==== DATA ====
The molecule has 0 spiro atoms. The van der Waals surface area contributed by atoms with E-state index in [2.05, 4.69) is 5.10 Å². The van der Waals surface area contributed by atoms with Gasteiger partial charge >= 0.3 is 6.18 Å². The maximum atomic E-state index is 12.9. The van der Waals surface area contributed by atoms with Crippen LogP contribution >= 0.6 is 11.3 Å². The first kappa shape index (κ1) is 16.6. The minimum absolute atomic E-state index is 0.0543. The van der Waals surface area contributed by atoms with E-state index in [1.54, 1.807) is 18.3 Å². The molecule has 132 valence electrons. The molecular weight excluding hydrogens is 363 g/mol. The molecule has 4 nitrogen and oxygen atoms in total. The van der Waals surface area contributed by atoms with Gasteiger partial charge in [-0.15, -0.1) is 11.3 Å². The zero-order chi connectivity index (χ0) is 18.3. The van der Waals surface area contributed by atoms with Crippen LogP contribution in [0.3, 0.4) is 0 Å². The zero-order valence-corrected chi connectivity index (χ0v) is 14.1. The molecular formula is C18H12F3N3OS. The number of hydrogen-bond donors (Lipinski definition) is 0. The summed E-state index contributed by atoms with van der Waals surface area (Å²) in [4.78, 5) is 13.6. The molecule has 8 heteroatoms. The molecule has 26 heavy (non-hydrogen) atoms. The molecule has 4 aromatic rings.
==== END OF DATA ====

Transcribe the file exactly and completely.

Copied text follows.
The molecule has 0 spiro atoms. The van der Waals surface area contributed by atoms with E-state index in [2.05, 4.69) is 5.10 Å². The van der Waals surface area contributed by atoms with Gasteiger partial charge >= 0.3 is 6.18 Å². The maximum atomic E-state index is 12.9. The van der Waals surface area contributed by atoms with Crippen LogP contribution >= 0.6 is 11.3 Å². The first kappa shape index (κ1) is 16.6. The minimum absolute atomic E-state index is 0.0543. The van der Waals surface area contributed by atoms with E-state index in [1.54, 1.807) is 18.3 Å². The molecule has 132 valence electrons. The molecular weight excluding hydrogens is 363 g/mol. The molecule has 4 nitrogen and oxygen atoms in total. The van der Waals surface area contributed by atoms with Gasteiger partial charge in [-0.15, -0.1) is 11.3 Å². The zero-order chi connectivity index (χ0) is 18.3. The van der Waals surface area contributed by atoms with Crippen LogP contribution in [0.3, 0.4) is 0 Å². The zero-order valence-corrected chi connectivity index (χ0v) is 14.1. The molecular formula is C18H12F3N3OS. The number of hydrogen-bond donors (Lipinski definition) is 0. The summed E-state index contributed by atoms with van der Waals surface area (Å²) in [4.78, 5) is 13.6. The molecule has 8 heteroatoms. The molecule has 26 heavy (non-hydrogen) atoms. The molecule has 4 aromatic rings.